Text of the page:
Thanks to the evenly divided nature of the Oregon House this year, every single committee has two Co-Chairs--one Democrat and one Republican. And, every single committee has two Co-Vice Chairs. All told, counting subcommittees and joint House/Senate committees, there are 23 different committees on which a House member can serve. With four leadership positions per committee, that creates a whopping 92 different opportunities for a state representative to have a position of authority (albeit a rather limited authority in the case of a "Co-Vice Chair"). With only 60 representatives, clearly there are titles to go around. And since two of those representatives have been elected Co-Speakers of the House, that leaves 58 representatives to share 92 leadership positions. Should be a slam dunk, right?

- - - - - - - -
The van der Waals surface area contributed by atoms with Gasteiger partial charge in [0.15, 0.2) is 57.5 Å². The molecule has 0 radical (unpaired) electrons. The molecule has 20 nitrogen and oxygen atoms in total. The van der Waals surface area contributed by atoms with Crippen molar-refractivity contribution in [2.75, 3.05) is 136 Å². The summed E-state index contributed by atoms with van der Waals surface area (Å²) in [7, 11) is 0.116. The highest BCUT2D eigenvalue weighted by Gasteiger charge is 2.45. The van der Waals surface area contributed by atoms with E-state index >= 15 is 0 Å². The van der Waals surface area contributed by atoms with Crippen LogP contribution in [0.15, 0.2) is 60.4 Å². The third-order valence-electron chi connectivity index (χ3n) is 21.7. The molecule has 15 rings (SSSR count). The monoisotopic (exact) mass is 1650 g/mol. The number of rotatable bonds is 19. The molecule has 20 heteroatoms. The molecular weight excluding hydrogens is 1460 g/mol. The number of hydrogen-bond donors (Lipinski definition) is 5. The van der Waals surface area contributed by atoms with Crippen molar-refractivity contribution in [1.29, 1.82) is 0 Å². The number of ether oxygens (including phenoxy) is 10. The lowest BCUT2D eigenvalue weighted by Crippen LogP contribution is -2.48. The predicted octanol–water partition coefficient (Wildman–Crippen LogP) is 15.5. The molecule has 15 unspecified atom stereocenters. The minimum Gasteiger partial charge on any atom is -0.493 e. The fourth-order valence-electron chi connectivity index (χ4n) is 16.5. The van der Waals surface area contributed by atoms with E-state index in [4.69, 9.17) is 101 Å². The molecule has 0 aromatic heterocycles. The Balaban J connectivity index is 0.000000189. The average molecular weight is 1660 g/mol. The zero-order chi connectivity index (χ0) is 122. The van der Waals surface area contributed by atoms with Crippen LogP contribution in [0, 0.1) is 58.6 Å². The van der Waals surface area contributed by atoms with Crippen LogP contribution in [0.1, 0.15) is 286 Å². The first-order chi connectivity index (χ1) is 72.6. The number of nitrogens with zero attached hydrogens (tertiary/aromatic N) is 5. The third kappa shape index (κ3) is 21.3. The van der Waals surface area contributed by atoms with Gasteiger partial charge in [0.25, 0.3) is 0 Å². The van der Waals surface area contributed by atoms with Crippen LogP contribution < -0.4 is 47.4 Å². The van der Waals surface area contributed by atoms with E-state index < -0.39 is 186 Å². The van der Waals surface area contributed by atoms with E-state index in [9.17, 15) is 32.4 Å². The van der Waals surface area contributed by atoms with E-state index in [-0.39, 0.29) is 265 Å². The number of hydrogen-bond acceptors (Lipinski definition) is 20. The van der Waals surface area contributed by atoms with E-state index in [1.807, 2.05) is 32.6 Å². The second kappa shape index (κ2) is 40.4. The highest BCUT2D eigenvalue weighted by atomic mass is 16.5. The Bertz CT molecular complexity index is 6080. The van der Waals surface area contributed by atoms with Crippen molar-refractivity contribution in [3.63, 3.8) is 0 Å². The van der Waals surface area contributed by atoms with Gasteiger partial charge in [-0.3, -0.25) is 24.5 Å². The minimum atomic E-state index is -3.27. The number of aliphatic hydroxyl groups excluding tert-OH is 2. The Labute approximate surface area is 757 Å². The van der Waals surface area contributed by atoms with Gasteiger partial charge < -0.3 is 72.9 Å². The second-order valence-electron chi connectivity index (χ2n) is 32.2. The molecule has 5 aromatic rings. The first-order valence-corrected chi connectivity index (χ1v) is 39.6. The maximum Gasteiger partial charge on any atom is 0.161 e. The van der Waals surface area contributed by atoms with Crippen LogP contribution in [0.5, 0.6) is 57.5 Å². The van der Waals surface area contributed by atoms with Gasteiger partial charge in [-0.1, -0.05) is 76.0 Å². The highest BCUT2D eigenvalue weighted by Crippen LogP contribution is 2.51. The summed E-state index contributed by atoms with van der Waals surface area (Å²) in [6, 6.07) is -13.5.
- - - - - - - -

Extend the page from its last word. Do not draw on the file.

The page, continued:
For 57 of those 58 lawmakers, the answer was "yes." Only Yamhill County Republican Jim Weidner came up short. He'll serve the 2011 legislative session as the sole state representative who can't claim a Co-Chair or Co-Vice Chair spot. Weidner downplayed that distinction when I asked him about it today. He said he didn't mind not having a leadership position, as that would allow him to spend more time with his family instead of at the capitol. Weidner said he did request to serve on three specific committees and was granted that request. One of them is the House Health Care Committee. That means he'll be serving side-by-side with Democrat Mitch Greenlick, who chaired that committee during the last session and who grilled Weidner during an uncomfortable exchange that was gleefully circulated by House Democrats. If Weidner is still serving on all three commitees by the end of his term, he'll be doing better than he did last session when he was unceremoniously removed from two of his three committees by House Democratic leadership.